O’Donnell’s big night
Norah O’Donnell this year in New York. (Photo by Andy Kropa/Invision/AP)
Today is a big day at CBS News as Norah O’Donnell takes over as anchor of the “CBS Evening News.” Tonight’s debut features interviews with Amazon CEO Jeff Bezos and Caroline Kennedy as CBS launches its coverage of the 50th anniversary of the moon landing.
ABC’s evening newscast, anchored by David Muir, is atop the leaderboard in viewership, followed closely by “NBC Nightly News” with Lester Holt. CBS is in last place and it’s up to O’Donnell, who also is managing editor, to help revive CBS’s ratings.
Speaking at TheWrap’s Power Women Breakfast NY last week, O’Donnell said she hopes to be seen as, “The most trusted journalist in America and around the world. That’s my hallmark.”
49 of 50 rapists go free, investigation alleges
Cover of the August issue of The Atlantic. (Courtesy)
The Atlantic’s August cover story, published this morning, is a powerful piece by Barbara Bradley Hagerty. “An Epidemic of Disbelief” is an investigation into what The Atlantic calls serial rapes and the criminal-justice system’s bias against women. According to Hagerty’s piece, about 125,000 rapes are reported in the United States each year.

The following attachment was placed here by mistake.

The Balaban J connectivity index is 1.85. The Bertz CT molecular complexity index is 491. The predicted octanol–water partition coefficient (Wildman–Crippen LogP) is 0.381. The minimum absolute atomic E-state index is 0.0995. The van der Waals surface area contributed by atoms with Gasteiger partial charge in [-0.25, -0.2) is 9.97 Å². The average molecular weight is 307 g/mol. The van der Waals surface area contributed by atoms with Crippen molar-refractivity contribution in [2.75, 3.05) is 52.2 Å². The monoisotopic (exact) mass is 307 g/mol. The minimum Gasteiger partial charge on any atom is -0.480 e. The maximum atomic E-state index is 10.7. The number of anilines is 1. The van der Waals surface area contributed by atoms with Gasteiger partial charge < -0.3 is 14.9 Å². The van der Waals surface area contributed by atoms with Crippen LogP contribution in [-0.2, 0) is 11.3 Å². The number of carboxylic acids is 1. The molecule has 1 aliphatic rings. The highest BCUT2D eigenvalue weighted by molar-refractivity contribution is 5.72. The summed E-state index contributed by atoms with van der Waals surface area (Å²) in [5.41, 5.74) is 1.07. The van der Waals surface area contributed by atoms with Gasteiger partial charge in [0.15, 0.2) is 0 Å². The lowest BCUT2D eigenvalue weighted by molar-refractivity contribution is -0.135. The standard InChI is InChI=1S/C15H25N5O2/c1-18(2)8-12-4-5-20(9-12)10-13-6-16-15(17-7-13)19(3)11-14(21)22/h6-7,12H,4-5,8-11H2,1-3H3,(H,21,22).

In 49 of 50 cases, the alleged assailant goes free.
Hagerty spent a year investigating the story and found what she called a “subterranean river of chauvinism” where the fate of a rape case usually depends on the detective’s view of the victim, not the perpetrator. The story also claims that as many as 200,000 rape kits in the United States have been shelved and left untested for decades.
A takedown for Pete’s sake
Pete Buttigieg. (AP Photo/Gerald Herbert)
It might be The New Republic’s biggest controversy since the Stephen Glass fabrications 20 years ago. Last Friday, the magazine published online and then removed a Dale Peck op-ed called “My Mayor Pete Problem,” which referred to Democratic presidential candidate Pete Buttigieg. Peck called Buttigieg “Mary Pete” and went into graphic detail speculating on his sexual activity and saying he was too sexually promiscuous to make a good president.
On Saturday, TNR’s editor in chief, Win McCormack, tweeted an apology to Buttigieg and TNR’s readers, saying in part that the article was “inappropriate and offensive.”
There’s already fallout. TNR has dropped out of co-hosting a climate forumwith Gizmodo scheduled for September because of the backlash. In a statement, Gizmodo said, “This incident was entirely inconsistent with our values as journalists and with the inclusive atmosphere we intend to foster at the event.” The event will still be held without TNR.
Buttigieg told The Associated Press that he was glad the article was pulled and said, “I don’t think it really reflects the New Republic that I know.”